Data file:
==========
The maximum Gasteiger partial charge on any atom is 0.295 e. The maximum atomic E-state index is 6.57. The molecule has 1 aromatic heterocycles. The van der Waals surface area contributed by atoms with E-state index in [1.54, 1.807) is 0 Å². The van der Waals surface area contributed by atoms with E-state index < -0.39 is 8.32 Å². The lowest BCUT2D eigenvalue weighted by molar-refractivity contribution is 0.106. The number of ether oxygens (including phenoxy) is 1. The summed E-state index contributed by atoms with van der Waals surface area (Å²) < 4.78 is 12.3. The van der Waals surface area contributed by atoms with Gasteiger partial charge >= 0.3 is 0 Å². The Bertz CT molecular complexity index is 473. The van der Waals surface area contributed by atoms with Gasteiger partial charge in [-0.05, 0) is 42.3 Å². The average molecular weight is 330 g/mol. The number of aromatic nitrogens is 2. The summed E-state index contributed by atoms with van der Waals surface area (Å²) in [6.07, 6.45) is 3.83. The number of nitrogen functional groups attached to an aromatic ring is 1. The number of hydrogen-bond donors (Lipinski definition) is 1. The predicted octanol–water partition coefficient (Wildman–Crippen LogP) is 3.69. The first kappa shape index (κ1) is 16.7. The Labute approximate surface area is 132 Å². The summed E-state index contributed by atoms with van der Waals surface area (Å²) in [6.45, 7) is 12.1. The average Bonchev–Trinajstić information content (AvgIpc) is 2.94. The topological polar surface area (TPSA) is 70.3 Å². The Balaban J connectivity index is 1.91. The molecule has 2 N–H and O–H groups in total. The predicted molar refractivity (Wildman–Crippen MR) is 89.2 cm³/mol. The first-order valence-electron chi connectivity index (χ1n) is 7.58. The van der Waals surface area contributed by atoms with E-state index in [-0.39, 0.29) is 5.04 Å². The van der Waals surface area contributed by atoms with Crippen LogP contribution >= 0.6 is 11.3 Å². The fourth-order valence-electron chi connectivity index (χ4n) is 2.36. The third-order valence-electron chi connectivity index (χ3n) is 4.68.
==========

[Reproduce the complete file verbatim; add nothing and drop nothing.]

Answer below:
The maximum Gasteiger partial charge on any atom is 0.295 e. The maximum atomic E-state index is 6.57. The molecule has 1 aromatic heterocycles. The van der Waals surface area contributed by atoms with E-state index in [1.54, 1.807) is 0 Å². The van der Waals surface area contributed by atoms with E-state index < -0.39 is 8.32 Å². The lowest BCUT2D eigenvalue weighted by molar-refractivity contribution is 0.106. The number of ether oxygens (including phenoxy) is 1. The summed E-state index contributed by atoms with van der Waals surface area (Å²) < 4.78 is 12.3. The van der Waals surface area contributed by atoms with Gasteiger partial charge >= 0.3 is 0 Å². The Bertz CT molecular complexity index is 473. The van der Waals surface area contributed by atoms with Gasteiger partial charge in [-0.05, 0) is 42.3 Å². The average molecular weight is 330 g/mol. The number of aromatic nitrogens is 2. The summed E-state index contributed by atoms with van der Waals surface area (Å²) in [6.07, 6.45) is 3.83. The number of nitrogen functional groups attached to an aromatic ring is 1. The number of hydrogen-bond donors (Lipinski definition) is 1. The predicted octanol–water partition coefficient (Wildman–Crippen LogP) is 3.69. The first kappa shape index (κ1) is 16.7. The Labute approximate surface area is 132 Å². The summed E-state index contributed by atoms with van der Waals surface area (Å²) in [6.45, 7) is 12.1. The average Bonchev–Trinajstić information content (AvgIpc) is 2.94. The topological polar surface area (TPSA) is 70.3 Å². The Balaban J connectivity index is 1.91. The molecule has 2 N–H and O–H groups in total. The predicted molar refractivity (Wildman–Crippen MR) is 89.2 cm³/mol. The first-order valence-electron chi connectivity index (χ1n) is 7.58. The van der Waals surface area contributed by atoms with E-state index in [-0.39, 0.29) is 5.04 Å². The van der Waals surface area contributed by atoms with Crippen LogP contribution >= 0.6 is 11.3 Å². The fourth-order valence-electron chi connectivity index (χ4n) is 2.36. The third-order valence-electron chi connectivity index (χ3n) is 4.68.